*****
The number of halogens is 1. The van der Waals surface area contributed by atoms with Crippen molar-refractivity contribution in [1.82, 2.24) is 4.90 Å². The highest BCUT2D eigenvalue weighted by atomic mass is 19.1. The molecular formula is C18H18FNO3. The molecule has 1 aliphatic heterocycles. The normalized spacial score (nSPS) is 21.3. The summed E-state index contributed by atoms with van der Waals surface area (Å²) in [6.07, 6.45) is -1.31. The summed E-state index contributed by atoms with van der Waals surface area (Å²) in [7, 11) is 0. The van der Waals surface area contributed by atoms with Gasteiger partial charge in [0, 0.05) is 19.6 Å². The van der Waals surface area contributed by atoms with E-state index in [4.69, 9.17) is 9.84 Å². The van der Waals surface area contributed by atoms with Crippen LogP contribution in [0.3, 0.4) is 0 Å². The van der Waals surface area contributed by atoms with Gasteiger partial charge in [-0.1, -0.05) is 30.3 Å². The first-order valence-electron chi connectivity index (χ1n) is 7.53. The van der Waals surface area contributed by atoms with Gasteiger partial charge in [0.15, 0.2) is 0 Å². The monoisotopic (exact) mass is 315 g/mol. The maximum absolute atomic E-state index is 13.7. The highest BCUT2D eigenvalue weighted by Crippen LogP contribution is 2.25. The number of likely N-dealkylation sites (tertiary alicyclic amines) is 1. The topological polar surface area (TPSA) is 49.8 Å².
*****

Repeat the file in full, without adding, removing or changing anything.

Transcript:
The number of halogens is 1. The van der Waals surface area contributed by atoms with Crippen molar-refractivity contribution in [1.82, 2.24) is 4.90 Å². The highest BCUT2D eigenvalue weighted by atomic mass is 19.1. The molecular formula is C18H18FNO3. The molecule has 1 aliphatic heterocycles. The normalized spacial score (nSPS) is 21.3. The summed E-state index contributed by atoms with van der Waals surface area (Å²) in [6.07, 6.45) is -1.31. The summed E-state index contributed by atoms with van der Waals surface area (Å²) in [7, 11) is 0. The van der Waals surface area contributed by atoms with Gasteiger partial charge in [0, 0.05) is 19.6 Å². The van der Waals surface area contributed by atoms with E-state index in [4.69, 9.17) is 9.84 Å². The van der Waals surface area contributed by atoms with Crippen LogP contribution in [0.3, 0.4) is 0 Å². The van der Waals surface area contributed by atoms with Gasteiger partial charge in [-0.1, -0.05) is 30.3 Å². The first-order valence-electron chi connectivity index (χ1n) is 7.53. The van der Waals surface area contributed by atoms with Gasteiger partial charge in [0.15, 0.2) is 0 Å². The monoisotopic (exact) mass is 315 g/mol. The maximum absolute atomic E-state index is 13.7. The highest BCUT2D eigenvalue weighted by Crippen LogP contribution is 2.25. The number of likely N-dealkylation sites (tertiary alicyclic amines) is 1. The topological polar surface area (TPSA) is 49.8 Å².